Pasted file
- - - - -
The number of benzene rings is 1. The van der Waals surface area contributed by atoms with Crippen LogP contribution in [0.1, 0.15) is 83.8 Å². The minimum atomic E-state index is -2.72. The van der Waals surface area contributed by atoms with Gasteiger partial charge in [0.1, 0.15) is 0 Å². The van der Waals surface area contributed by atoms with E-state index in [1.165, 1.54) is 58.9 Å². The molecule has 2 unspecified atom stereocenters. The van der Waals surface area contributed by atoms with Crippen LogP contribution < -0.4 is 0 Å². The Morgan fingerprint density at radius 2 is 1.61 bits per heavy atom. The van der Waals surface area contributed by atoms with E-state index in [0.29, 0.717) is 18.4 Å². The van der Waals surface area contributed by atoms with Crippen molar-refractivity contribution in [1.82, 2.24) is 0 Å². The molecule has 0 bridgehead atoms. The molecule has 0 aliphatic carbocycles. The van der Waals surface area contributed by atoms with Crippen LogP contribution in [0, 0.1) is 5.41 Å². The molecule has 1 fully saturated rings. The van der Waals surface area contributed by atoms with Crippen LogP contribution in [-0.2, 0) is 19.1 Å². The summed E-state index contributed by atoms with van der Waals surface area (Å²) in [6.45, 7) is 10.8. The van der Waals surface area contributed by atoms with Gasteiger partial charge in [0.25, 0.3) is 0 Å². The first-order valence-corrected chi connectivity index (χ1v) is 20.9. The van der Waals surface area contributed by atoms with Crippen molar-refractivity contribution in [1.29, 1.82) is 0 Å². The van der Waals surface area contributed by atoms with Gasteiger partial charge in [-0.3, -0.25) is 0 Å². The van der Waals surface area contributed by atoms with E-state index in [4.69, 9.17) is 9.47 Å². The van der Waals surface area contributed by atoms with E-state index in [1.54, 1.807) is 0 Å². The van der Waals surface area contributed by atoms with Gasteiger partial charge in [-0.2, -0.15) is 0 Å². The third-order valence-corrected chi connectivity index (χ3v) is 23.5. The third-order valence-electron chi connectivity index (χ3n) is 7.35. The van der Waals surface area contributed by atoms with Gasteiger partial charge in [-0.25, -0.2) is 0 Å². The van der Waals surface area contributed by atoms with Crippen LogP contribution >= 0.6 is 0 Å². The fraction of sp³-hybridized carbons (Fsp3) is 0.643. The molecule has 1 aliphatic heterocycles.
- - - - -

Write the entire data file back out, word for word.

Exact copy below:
The number of benzene rings is 1. The van der Waals surface area contributed by atoms with Crippen LogP contribution in [0.1, 0.15) is 83.8 Å². The minimum atomic E-state index is -2.72. The van der Waals surface area contributed by atoms with Gasteiger partial charge in [0.1, 0.15) is 0 Å². The van der Waals surface area contributed by atoms with E-state index in [1.165, 1.54) is 58.9 Å². The molecule has 2 unspecified atom stereocenters. The van der Waals surface area contributed by atoms with Crippen LogP contribution < -0.4 is 0 Å². The Morgan fingerprint density at radius 2 is 1.61 bits per heavy atom. The van der Waals surface area contributed by atoms with E-state index in [0.29, 0.717) is 18.4 Å². The van der Waals surface area contributed by atoms with Crippen molar-refractivity contribution in [1.82, 2.24) is 0 Å². The molecule has 0 bridgehead atoms. The molecule has 0 aliphatic carbocycles. The van der Waals surface area contributed by atoms with Crippen LogP contribution in [0, 0.1) is 5.41 Å². The molecule has 1 fully saturated rings. The van der Waals surface area contributed by atoms with Crippen LogP contribution in [-0.2, 0) is 19.1 Å². The summed E-state index contributed by atoms with van der Waals surface area (Å²) in [6.45, 7) is 10.8. The van der Waals surface area contributed by atoms with Gasteiger partial charge in [0.25, 0.3) is 0 Å². The first-order valence-corrected chi connectivity index (χ1v) is 20.9. The van der Waals surface area contributed by atoms with Crippen molar-refractivity contribution in [1.29, 1.82) is 0 Å². The van der Waals surface area contributed by atoms with Gasteiger partial charge in [-0.3, -0.25) is 0 Å². The van der Waals surface area contributed by atoms with E-state index in [4.69, 9.17) is 9.47 Å². The van der Waals surface area contributed by atoms with E-state index in [1.54, 1.807) is 0 Å². The van der Waals surface area contributed by atoms with Gasteiger partial charge in [-0.2, -0.15) is 0 Å². The third-order valence-corrected chi connectivity index (χ3v) is 23.5. The third-order valence-electron chi connectivity index (χ3n) is 7.35. The van der Waals surface area contributed by atoms with Gasteiger partial charge in [-0.25, -0.2) is 0 Å². The van der Waals surface area contributed by atoms with Crippen LogP contribution >= 0.6 is 0 Å². The fraction of sp³-hybridized carbons (Fsp3) is 0.643. The molecule has 1 aliphatic heterocycles.